“IT organizations there are disconnects between the demand and expectations of the business and IT’s ability to supply them. A service catalog correlates the demands of the business to the actual supply of IT in a way that allows for planning, measuring, and management of a service life cycle for both the business and IT,” Hubbert said.
The catalog offers self-servicing to an enterprise so it can identify what IT services it needs and then have their IT departments take care of it, explained Eric Feldman, product marketing manager at CA Technologies. The catalog is for enterprises of all sizes.
Using a catalog like this one by CA Technologies is good for an enterprise because it allows IT to become a broker of cloud services. If IT does not use a catalog to get enterprises required services, the enterprise business management and employees may look elsewhere to get their services, according to Hubbert.
“If IT is not going to implement a service catalog they are missing out on demand and supply governance and on the alignment to the business,” she said.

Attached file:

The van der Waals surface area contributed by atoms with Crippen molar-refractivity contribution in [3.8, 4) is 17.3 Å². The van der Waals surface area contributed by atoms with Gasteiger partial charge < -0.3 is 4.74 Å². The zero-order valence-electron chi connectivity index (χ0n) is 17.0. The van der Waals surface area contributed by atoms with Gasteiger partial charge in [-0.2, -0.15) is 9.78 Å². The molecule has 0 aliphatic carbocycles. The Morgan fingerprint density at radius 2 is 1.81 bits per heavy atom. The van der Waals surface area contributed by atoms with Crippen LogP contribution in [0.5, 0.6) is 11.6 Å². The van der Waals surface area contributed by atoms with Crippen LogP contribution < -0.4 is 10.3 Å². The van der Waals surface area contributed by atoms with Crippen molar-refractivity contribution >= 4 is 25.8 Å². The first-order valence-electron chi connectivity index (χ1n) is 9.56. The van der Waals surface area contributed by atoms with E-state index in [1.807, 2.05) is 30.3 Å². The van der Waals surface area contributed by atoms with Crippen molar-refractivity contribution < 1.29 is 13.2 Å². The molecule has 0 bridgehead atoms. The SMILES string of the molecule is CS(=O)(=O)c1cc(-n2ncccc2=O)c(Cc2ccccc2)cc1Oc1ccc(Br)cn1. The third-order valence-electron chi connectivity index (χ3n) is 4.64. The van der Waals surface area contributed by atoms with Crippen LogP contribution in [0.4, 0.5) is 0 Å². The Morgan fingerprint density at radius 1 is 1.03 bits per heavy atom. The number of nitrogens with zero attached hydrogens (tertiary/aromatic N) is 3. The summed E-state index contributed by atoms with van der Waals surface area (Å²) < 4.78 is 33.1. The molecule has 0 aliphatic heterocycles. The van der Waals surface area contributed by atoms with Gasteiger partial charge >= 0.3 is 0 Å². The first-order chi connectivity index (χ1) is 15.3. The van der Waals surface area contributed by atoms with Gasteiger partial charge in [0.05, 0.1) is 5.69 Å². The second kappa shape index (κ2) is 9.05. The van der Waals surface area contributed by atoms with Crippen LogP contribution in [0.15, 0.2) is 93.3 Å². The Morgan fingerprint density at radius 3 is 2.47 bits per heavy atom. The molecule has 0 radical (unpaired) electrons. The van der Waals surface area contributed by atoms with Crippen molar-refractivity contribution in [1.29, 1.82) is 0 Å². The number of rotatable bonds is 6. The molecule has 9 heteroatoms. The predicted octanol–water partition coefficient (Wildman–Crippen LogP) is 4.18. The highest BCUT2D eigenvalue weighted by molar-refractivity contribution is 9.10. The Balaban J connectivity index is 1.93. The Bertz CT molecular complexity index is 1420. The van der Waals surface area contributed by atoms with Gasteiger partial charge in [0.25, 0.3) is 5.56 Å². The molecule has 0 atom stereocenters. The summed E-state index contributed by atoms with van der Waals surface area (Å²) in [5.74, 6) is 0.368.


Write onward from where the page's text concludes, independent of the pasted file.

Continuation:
Service catalogs allow for business stakeholders to understand IT offerings at their companies and lists the prices of services and lists delivery options. Any services demanded by enterprise workers not offered by IT can be documented by IT so it can plan resources needed to help run the business, according to Hubbert.
“The service catalog enables IT to present its actual and present capabilities to avoid missing the business’s expectations,’ Hubbert said.
There are other software vendors with similar service catalogs, such as Palo Alto, Calif.-based Hewlett-Packard Co. and Markham, Ont.-based IBM Canada Ltd., Herndon, Va.-based Axios Systems and Mountain View, Calif.-based Symantec Corp.